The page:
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It’s important to know that if you don’t feel like you have the time and resources to take in a friendly cat, that’s OK. In that case, though, it really is best to leave her where she is after Trap-Neuter-Return.
Trap-Neuter-Return (TNR) is a common-sense practice for colonies of cats who live around human dwellings and buildings. They have strong bonds with their family groups and are very attached to their domain. So, when you return a cat to where she was trapped as part of Trap-Neuter-Return (TNR), you are – as the name says – returning her to her domain. Her home. TNR is not abandonment.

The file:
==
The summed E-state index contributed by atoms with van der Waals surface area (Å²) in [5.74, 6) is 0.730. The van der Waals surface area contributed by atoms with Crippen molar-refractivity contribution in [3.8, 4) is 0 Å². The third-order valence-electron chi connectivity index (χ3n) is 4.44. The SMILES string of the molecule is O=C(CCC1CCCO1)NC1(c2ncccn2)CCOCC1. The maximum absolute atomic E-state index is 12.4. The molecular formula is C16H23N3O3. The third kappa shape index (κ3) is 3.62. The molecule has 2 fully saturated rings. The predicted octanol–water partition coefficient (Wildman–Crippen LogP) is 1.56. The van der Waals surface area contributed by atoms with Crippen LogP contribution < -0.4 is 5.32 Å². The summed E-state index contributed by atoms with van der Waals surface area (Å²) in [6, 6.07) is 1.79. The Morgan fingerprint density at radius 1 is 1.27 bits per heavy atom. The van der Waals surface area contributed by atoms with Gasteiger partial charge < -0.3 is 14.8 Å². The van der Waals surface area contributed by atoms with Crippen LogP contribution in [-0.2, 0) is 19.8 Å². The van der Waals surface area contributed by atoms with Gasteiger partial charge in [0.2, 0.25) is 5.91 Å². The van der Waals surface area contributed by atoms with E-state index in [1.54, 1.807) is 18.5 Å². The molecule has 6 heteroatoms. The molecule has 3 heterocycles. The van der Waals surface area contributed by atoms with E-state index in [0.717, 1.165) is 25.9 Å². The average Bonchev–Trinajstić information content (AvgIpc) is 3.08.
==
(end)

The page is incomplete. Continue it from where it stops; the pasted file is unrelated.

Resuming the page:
Evaluating a Cat Sanctuary: A Hands-On Guide
Relocating community cats should only be a last resort. If a cat sanctuary is your only option, then it’s important to evaluate the suitability of the sanctuary.
Want to make a shelter for outdoor cats? Learn how to find or build a good cat house with these tips. Providing shelters keeps cats comfortable, warm, and dry.